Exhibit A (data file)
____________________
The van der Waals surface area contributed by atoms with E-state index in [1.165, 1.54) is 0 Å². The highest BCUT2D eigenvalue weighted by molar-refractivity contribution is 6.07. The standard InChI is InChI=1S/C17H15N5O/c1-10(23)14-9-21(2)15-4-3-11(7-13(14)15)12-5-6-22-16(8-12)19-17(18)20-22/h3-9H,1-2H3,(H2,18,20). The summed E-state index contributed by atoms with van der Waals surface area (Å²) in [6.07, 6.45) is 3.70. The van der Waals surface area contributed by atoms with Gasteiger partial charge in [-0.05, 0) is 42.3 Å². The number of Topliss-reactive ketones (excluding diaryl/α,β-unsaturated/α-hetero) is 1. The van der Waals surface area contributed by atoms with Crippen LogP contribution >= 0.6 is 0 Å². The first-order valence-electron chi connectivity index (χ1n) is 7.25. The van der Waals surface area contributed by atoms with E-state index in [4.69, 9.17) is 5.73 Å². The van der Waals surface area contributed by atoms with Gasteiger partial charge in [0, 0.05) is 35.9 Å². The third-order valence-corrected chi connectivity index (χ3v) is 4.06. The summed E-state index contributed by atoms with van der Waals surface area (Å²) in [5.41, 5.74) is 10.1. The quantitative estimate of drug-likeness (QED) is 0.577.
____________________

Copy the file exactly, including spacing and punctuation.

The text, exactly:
The van der Waals surface area contributed by atoms with E-state index in [1.165, 1.54) is 0 Å². The highest BCUT2D eigenvalue weighted by molar-refractivity contribution is 6.07. The standard InChI is InChI=1S/C17H15N5O/c1-10(23)14-9-21(2)15-4-3-11(7-13(14)15)12-5-6-22-16(8-12)19-17(18)20-22/h3-9H,1-2H3,(H2,18,20). The summed E-state index contributed by atoms with van der Waals surface area (Å²) in [6.07, 6.45) is 3.70. The van der Waals surface area contributed by atoms with Gasteiger partial charge in [-0.05, 0) is 42.3 Å². The number of Topliss-reactive ketones (excluding diaryl/α,β-unsaturated/α-hetero) is 1. The van der Waals surface area contributed by atoms with Crippen LogP contribution >= 0.6 is 0 Å². The first-order valence-electron chi connectivity index (χ1n) is 7.25. The van der Waals surface area contributed by atoms with E-state index in [4.69, 9.17) is 5.73 Å². The van der Waals surface area contributed by atoms with Gasteiger partial charge in [0, 0.05) is 35.9 Å². The third-order valence-corrected chi connectivity index (χ3v) is 4.06. The summed E-state index contributed by atoms with van der Waals surface area (Å²) in [5.41, 5.74) is 10.1. The quantitative estimate of drug-likeness (QED) is 0.577.